Guest contributor at SAIS Europe
In the past several weeks, the Italian government has teetered on the verge of collapse. While astonished Americans struggled to understand the politics behind the shutdown in Washington, in Italy, politicians promoted their self-interests at the expense of the Italian political system, as they routinely have for at least two decades.
The trouble once again comes from Silvio Berlusconi. The media tycoon and former Prime Minister was recently convicted by the Court of Cassation — Italy’s Supreme Court — for fiscal evasion by his television company Mediaset. Since then, he has been trying to hold on to his Senate chair, menaced by a procedural vote of the Assembly. According to the Legge Severino norm, any member of Parliament who has been convicted and sentenced to jail for two years or more loses his seat. Yet this is only true if the relevant Chamber of Congress authorizes it by majority vote. Ironically, Berlusconi’s party helped to push this legislation through just a year ago.
Berlusconi has retained leverage in this fight. Berlusconi’s party, the Popolo della Libertà (PLD), and the Partito Democratico (PD), the main center-left party, jointly support the coalition government led by Enrico Letta. This means that Berlusconi can influence the destiny of the executive. Needless to say, he has.
The situation escalated just a few days before the crucial vote when Berlusconi threatened to withdraw his support for the coalition government if he were to lose his Senate seat. On 29 September, just five days before the vote, Berlusconi ordered the ministers in government belonging to his party to step down.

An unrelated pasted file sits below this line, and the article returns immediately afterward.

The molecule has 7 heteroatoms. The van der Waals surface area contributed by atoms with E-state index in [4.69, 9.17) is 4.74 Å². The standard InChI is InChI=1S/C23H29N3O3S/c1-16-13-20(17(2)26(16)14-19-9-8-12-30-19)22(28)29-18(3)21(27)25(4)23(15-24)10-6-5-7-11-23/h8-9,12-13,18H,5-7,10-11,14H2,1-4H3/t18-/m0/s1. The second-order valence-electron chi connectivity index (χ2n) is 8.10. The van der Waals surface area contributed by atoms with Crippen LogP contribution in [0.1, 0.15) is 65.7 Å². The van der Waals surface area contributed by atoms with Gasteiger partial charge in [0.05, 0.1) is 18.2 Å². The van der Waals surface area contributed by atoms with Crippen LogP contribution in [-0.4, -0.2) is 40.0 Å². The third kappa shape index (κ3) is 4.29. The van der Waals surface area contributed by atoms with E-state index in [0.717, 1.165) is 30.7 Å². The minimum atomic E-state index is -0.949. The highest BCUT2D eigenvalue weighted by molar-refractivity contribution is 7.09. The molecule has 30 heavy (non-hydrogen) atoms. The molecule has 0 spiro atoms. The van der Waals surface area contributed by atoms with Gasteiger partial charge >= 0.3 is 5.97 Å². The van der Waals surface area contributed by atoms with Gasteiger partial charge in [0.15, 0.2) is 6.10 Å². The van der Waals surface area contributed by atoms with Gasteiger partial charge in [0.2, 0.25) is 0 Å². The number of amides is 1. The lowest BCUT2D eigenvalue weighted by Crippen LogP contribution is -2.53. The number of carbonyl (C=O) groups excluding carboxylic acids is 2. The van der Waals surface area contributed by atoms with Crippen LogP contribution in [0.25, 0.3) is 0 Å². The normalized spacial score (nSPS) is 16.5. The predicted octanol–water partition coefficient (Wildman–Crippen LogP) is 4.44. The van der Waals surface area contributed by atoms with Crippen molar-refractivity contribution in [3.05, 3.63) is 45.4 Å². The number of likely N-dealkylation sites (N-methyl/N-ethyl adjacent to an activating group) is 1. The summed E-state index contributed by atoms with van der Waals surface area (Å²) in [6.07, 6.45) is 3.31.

Letta, in turn, while in New York trying to reassure international investors of Italy’s stability, took the issue to Parliament to ask for a vote of confidence. The vote was scheduled for 2 October.
The day of the vote, with the government at risk of collapse, the stock market in Milan plummeting and Italy’s borrowing costs rising steadily, Italians were left completely numb. This situation has occurred too many times to provoke any surprise or active reaction from Italian citizens. More often, pressure comes from the European media and officials because when Italy flounders economically the rest of Europe feels the effects.
Confronted with external pressures and several defections from his party, Berlusconi suddenly changed his mind and decided to vote for the confidence.
This is politics in Italy, where no moral imperative holds. The country’s destiny for the past twenty years has been closely linked to Berlusconi’s caprices. And now he is once more in charge and no one is to blame but Italian voters.
Meanwhile, migrants spend their life savings to escape Syria, Somalia and Eritrea to cross the Mediterranean only to die off the island of Lampedusa to join this instability. For some, even this precarious reality offers hope. Nolite umquam oblivisci, the Latins would say.